The Solo Mission.

“Oh and we end up in Brooklyn / It was rainin’ so hard / Come up all day / And the rain clears it off.” — Joe Purdy

I was on a solo mission.

That’s what my friend, Emma, calls it. Sometimes, you want to do something — see a show, see a movie, see a game — and you don’t have anyone to go with. So you go it alone.

A solo mission.

And I was on a solo mission to Brooklyn to see a musician named Joe Purdy. I’ve loved his music for a long time. He’s been the soundtrack to many a road trip, and even more rainy days.

And I step out of my apartment and look up, and for the first time in weeks, see dark clouds. Rain? I wondered. This was last Saturday. I run back upstairs to grab an umbrella.

And then I get on the F train to head to Brooklyn, and the train comes right away. I look up at the board to see how many stops I’ve got left, and I don’t recognize any of the stops. A woman looks at me. This is a C train on the F track, she says. I ask if it’s making all the F stops. Oh, no, she says.

So I start recalibrating my trip. I pick a new, random stop on the C and hope.

And I get off, and my phone can’t seem to find the satellites, so I just start walking semi-blindly, hoping that I’m headed south.

And it starts to rain. Hard. At least I’ve got my umbrella — funny that I even decided to bring it, I’m thinking.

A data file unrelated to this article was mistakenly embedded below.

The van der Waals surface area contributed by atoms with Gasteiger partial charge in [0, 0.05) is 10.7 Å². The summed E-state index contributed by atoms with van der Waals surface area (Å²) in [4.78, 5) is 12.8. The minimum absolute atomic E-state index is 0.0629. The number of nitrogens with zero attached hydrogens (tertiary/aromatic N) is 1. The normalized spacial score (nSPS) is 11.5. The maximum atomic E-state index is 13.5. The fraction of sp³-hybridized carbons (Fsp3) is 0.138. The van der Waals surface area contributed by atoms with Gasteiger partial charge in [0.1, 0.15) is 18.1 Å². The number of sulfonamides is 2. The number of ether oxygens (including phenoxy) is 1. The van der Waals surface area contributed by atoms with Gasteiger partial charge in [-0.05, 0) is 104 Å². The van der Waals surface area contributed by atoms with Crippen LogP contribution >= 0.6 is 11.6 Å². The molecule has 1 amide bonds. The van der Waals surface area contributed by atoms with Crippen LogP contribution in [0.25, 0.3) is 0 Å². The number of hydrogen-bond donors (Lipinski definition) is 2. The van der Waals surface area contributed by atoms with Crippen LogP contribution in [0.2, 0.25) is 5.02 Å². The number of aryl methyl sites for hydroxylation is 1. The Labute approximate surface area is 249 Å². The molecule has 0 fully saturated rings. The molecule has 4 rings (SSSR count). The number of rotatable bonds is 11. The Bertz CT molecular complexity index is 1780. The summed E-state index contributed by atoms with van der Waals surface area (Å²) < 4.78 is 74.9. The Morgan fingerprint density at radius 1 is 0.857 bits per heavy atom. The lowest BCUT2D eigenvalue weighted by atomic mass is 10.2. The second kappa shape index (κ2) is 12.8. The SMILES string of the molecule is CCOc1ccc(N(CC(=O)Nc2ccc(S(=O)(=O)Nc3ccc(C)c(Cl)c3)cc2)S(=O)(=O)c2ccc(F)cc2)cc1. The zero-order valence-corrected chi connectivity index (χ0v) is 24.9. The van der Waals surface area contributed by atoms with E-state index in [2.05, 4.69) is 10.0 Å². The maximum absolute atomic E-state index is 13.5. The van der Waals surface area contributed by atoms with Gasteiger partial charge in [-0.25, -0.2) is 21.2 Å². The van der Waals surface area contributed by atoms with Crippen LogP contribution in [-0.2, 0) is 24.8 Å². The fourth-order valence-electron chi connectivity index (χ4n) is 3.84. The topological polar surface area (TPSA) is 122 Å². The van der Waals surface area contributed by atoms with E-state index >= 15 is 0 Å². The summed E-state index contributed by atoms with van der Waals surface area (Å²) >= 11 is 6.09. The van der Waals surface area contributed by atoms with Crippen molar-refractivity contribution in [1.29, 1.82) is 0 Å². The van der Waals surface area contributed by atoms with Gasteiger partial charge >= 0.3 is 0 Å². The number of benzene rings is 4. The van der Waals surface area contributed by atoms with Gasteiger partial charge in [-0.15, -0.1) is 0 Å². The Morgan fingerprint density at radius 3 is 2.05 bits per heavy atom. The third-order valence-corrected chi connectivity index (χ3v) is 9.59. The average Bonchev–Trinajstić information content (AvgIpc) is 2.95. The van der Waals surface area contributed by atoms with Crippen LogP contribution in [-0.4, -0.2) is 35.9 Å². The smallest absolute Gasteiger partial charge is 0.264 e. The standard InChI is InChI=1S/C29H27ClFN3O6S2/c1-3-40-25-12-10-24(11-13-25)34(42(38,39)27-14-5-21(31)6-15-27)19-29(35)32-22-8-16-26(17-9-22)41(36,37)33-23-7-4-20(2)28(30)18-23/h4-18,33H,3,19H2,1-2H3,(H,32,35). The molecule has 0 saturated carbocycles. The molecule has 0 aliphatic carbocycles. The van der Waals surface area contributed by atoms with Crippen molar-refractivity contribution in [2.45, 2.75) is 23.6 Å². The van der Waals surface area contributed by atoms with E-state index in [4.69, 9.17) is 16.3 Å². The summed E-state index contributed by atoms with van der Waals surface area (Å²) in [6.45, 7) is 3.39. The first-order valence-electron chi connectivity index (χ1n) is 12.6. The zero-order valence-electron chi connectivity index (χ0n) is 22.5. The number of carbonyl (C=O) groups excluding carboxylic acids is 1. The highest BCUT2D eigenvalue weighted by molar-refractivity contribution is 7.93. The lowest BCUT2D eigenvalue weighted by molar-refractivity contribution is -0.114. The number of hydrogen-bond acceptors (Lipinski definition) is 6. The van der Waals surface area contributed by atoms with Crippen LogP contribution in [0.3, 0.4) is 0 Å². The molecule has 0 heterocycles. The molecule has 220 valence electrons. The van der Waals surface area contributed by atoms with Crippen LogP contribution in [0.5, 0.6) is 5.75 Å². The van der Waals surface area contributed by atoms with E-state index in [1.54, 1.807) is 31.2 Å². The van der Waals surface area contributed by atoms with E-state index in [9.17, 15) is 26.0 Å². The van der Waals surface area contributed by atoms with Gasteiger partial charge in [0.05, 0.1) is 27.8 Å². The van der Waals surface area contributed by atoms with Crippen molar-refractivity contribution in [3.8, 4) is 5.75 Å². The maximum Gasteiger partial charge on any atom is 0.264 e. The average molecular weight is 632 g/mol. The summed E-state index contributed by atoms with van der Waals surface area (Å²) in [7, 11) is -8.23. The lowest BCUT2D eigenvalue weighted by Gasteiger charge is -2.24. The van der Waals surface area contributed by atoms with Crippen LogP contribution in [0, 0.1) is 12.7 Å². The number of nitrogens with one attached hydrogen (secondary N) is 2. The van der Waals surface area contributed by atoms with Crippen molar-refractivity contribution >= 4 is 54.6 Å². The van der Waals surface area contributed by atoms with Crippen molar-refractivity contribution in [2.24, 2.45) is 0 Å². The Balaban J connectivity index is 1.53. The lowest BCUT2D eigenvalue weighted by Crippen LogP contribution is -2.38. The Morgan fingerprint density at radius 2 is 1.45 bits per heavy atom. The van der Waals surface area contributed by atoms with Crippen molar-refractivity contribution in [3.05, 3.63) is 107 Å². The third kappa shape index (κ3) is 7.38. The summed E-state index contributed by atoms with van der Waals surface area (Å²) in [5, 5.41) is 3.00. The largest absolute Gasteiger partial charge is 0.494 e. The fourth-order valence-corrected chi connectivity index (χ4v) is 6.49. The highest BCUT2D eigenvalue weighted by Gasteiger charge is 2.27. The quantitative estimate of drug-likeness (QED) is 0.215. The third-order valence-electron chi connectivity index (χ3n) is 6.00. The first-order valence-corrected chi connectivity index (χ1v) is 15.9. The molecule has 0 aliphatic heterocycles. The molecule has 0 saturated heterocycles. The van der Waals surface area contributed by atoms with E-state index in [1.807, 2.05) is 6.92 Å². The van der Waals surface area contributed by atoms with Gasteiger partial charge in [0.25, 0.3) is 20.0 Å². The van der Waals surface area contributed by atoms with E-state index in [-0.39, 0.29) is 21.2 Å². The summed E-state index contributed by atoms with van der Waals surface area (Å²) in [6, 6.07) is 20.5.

And I walk past a bodega, and pop my head in, and there’s a roll of plastic bags for vegetables right at the entrance. I grab one and wrap my phone in it. It’s the only bodega I’ll see on my walk — nice of it to appear right when I needed it most.

And I’m walking through this hard rain, heading south. I hit the park, and then I keep moving, through the rain, through the trees. I walk for a long time.

And then I see the line. They are standing there, in umbrellas, in ponchos. They are waiting for Joe, too.

And then rain is coming down, and then it isn’t, and we look up at the sky, and the sun is peeking through.

And I hear a cheer, and then a voice on stage, and this whisper of a song coming through, and then I’m through the gates, and there is Joe, on stage, and he is singing.

And he sings:

But I know that I love the rain the most
When it stops
Yeah, when it stops

And I start thinking.

I start thinking about the stories we tell. We want our stories to be epic. We want the journey to be hard, but we also want the pieces to fall into place at the right moments. That’s how it works in the movies: The hero struggles, and struggles, and then breaks through. We want that, too. Everyone wants that hero’s ending. Everyone wants to be standing in the rain when a singer walks onto the stage and sings about how the rain should end, and then the rain ends, and the story gets the finish it deserves.

We want those moments — for ourselves, for our stories.

And we don’t usually get them. Most of our stories aren’t epic. That’s just how it goes.

But sometimes, you go on a mission. Sometimes, you do things that are big — or at least big in your life — and you get those stories.

And like Joe sings:

And you never look back at where you came
Swore you’re never gonna be the same

And you really do swear. The story has changed you. The journey has changed you.

We let ourselves hold onto those things. We just want to believe. Because we want to tell those epic stories again and again.

That photo of Joe in Prospect Park comes via.